|Publication number||US4238884 A|
|Application number||US 06/050,043|
|Publication date||Dec 16, 1980|
|Filing date||Jun 19, 1979|
|Priority date||Jun 19, 1979|
|Publication number||050043, 06050043, US 4238884 A, US 4238884A, US-A-4238884, US4238884 A, US4238884A|
|Inventors||E. Walton II Richard|
|Original Assignee||Black & Decker Inc.|
|Export Citation||BiBTeX, EndNote, RefMan|
|Patent Citations (6), Referenced by (82), Classifications (16)|
|External Links: USPTO, USPTO Assignment, Espacenet|
This invention relates to jig saws, and more particularly to portable electric jig saws of the type sometimes referred to as saber saws or bayonet saws.
It has been recognized that significant improvements in the performance of jig saws of the present type can be achieved in many situations by providing a path of movement to the saw blade which is orbital in the vertical plane of the feed direction, rather than merely reciprocal along a straight line. However, under certain conditions, and for the sawing of certain materials, better results can still be obtained with straight line cutting. Consequently, jig saws have been developed which are capable of both types of operation, and which have manually adjustable means for varying the degree of orbital movement (i.e., the amount of displacement of the saw blade in the feed direction during each cycle thereof). In most of these known mechanisms blade displacement in the feed direction is accomplished by a guide roller which engages the trailing edge of the blade as it reciprocates vertically, means being provided to oscillate the guide roller back and forth in the feed direction on each cycle of the blade.
Most known mechanisms for achieving adjustable orbital blade movements have a significant drawback in that they reduce the degree of orbital blade movement merely by mechanically interrupting movement of the guide roller. This results in substantial lost motion in the orbital drive train, and attendant slapping of the parts, when the mechanism is set for less than full orbital action. The abrupt motion is noisy, causes the saw teeth to impact the workpiece and can result in tooth damage in high loading conditions, and increases wear and vibration.
Another disadvantage of these "lost motion" mechanisms is that the path of the saw blade is not a true orbital path when set for less than full orbital action. As a consequence, not all of the saw teeth are used in each cycle, reducing sawing efficiency.
It is a primary object of the present invention to provide an improved orbital jig saw which may be easily manually adjusted from full orbital action to a straight line action and which overcomes the aforementioned disadvantages of known mechanisms. The mechanism of the present invention provides infinite adjustment of the orbital path while at all times maintaining a smooth uninterrupted true orbital sawing action with no lost motion, thereby reducing tooth impact, wear, noise, vibration and the like, while maximizing the use of all saw teeth to improve sawing efficiency.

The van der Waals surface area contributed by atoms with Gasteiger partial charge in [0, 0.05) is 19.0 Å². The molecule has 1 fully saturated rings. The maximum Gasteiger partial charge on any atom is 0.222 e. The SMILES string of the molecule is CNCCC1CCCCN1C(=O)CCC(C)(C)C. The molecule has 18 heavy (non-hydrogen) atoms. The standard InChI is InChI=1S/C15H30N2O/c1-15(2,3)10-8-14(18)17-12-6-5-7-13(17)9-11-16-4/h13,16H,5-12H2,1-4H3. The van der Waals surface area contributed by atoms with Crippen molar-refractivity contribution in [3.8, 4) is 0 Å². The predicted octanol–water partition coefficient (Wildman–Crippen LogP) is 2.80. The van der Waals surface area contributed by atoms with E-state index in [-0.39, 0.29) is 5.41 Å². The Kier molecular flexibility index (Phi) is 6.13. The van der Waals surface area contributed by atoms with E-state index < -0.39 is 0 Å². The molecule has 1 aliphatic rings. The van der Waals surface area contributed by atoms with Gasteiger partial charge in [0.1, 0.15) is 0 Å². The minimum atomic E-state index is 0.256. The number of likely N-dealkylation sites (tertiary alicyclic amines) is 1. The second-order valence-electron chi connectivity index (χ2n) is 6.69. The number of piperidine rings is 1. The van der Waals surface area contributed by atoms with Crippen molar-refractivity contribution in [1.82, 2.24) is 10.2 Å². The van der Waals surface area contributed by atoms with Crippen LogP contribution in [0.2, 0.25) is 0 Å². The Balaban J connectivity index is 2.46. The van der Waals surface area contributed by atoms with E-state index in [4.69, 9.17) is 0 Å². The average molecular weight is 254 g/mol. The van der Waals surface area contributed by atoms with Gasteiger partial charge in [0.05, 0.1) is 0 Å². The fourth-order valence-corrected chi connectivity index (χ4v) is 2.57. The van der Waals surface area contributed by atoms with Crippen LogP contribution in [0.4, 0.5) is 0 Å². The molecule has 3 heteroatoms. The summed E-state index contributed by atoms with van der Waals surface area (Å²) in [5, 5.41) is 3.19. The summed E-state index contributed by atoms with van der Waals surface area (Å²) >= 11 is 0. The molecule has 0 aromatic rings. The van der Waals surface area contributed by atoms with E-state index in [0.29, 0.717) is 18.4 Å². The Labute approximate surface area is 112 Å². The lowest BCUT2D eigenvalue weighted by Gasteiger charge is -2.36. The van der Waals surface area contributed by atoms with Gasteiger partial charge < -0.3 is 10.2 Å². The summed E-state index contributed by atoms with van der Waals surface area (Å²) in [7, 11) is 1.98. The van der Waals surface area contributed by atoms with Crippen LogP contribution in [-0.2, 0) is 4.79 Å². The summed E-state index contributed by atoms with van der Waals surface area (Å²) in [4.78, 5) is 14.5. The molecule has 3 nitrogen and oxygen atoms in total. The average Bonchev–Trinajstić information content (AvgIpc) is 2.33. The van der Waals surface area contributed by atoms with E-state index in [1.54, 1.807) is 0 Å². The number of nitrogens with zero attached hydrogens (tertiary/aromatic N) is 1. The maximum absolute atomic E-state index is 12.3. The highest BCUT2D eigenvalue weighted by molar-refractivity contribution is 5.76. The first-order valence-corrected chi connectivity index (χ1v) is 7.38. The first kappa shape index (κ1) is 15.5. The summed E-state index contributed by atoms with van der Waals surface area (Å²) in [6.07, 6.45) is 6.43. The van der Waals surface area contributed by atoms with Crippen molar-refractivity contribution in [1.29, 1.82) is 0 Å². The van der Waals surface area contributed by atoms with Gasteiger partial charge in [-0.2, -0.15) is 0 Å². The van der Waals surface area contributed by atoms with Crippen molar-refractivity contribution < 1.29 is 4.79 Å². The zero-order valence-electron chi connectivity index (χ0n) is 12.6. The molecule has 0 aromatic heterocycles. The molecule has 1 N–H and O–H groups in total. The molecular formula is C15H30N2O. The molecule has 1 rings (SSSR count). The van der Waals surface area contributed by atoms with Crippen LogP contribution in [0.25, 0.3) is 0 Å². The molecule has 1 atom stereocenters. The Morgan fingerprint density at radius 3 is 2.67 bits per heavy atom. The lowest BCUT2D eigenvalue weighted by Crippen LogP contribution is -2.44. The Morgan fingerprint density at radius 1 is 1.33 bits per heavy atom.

Further objects of the invention reside in the provision of a portable orbital jig saw ideally suited for heavy-duty professional use, yet which is relatively compact in size and relatively light in weight.
These and other objects, features and advantages of the present invention will become apparent from the subsequent description and the appended claims, taken in conjunction with the accompanying drawings.
FIG. 1 is a side elevational view, partly in longitudinal section, illustrating an orbital jig saw embodying the principles of the present invention;
FIG. 2 is a transverse sectional view taken along line 2--2 in FIG. 1;
FIG. 3 is a transverse sectional view taken along line 3--3 in FIG. 1;
FIG. 4 is an enlarged fragmentary horizontal sectional view taken generally along line 4--4 in FIG. 2;
FIG. 5 is an enlarged fragmentary horizontal sectional view taken generally along 5--5 in FIG. 2;
FIG. 6 is an enlarged fragmentary rear sectional view looking in the direction of arrow 6 in FIG. 1;
FIG. 7 is a diagrammatic illustration of a portion of the orbital drive means of the present invention in several different positions thereof;
FIG. 8 is a diagrammatic illustration of the orbital path of the saw blade in the respective positions illustrated in FIG. 7;